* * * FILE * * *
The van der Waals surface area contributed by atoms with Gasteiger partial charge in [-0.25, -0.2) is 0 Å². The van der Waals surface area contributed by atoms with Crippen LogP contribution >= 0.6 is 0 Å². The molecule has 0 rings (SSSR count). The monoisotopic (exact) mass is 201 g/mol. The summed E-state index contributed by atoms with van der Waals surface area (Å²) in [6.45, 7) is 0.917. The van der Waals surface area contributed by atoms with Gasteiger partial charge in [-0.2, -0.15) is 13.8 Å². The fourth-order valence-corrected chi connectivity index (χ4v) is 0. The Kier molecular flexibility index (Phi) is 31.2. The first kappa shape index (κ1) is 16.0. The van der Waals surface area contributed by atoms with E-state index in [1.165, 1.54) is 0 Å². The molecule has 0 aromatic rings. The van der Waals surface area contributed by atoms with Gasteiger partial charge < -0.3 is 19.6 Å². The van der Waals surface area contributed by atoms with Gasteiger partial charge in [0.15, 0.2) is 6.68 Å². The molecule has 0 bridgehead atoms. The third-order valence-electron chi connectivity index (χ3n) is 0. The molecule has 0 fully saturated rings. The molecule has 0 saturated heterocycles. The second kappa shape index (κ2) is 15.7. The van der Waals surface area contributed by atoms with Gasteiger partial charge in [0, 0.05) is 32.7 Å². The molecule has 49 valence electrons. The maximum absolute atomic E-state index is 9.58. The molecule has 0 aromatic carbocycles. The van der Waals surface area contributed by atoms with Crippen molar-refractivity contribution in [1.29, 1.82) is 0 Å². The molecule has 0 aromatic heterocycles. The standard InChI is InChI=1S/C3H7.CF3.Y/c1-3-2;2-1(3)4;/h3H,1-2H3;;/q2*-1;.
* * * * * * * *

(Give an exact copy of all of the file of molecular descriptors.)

The van der Waals surface area contributed by atoms with Gasteiger partial charge in [-0.25, -0.2) is 0 Å². The van der Waals surface area contributed by atoms with Crippen LogP contribution >= 0.6 is 0 Å². The molecule has 0 rings (SSSR count). The monoisotopic (exact) mass is 201 g/mol. The summed E-state index contributed by atoms with van der Waals surface area (Å²) in [6.45, 7) is 0.917. The van der Waals surface area contributed by atoms with Gasteiger partial charge in [-0.2, -0.15) is 13.8 Å². The fourth-order valence-corrected chi connectivity index (χ4v) is 0. The Kier molecular flexibility index (Phi) is 31.2. The first kappa shape index (κ1) is 16.0. The van der Waals surface area contributed by atoms with E-state index in [1.165, 1.54) is 0 Å². The molecule has 0 aromatic rings. The van der Waals surface area contributed by atoms with Gasteiger partial charge < -0.3 is 19.6 Å². The van der Waals surface area contributed by atoms with Gasteiger partial charge in [0.15, 0.2) is 6.68 Å². The molecule has 0 bridgehead atoms. The third-order valence-electron chi connectivity index (χ3n) is 0. The molecule has 0 fully saturated rings. The molecule has 0 saturated heterocycles. The second kappa shape index (κ2) is 15.7. The van der Waals surface area contributed by atoms with Gasteiger partial charge in [0, 0.05) is 32.7 Å². The molecule has 49 valence electrons. The maximum absolute atomic E-state index is 9.58. The molecule has 0 aromatic carbocycles. The van der Waals surface area contributed by atoms with Crippen molar-refractivity contribution in [1.29, 1.82) is 0 Å². The molecule has 0 aromatic heterocycles. The standard InChI is InChI=1S/C3H7.CF3.Y/c1-3-2;2-1(3)4;/h3H,1-2H3;;/q2*-1;.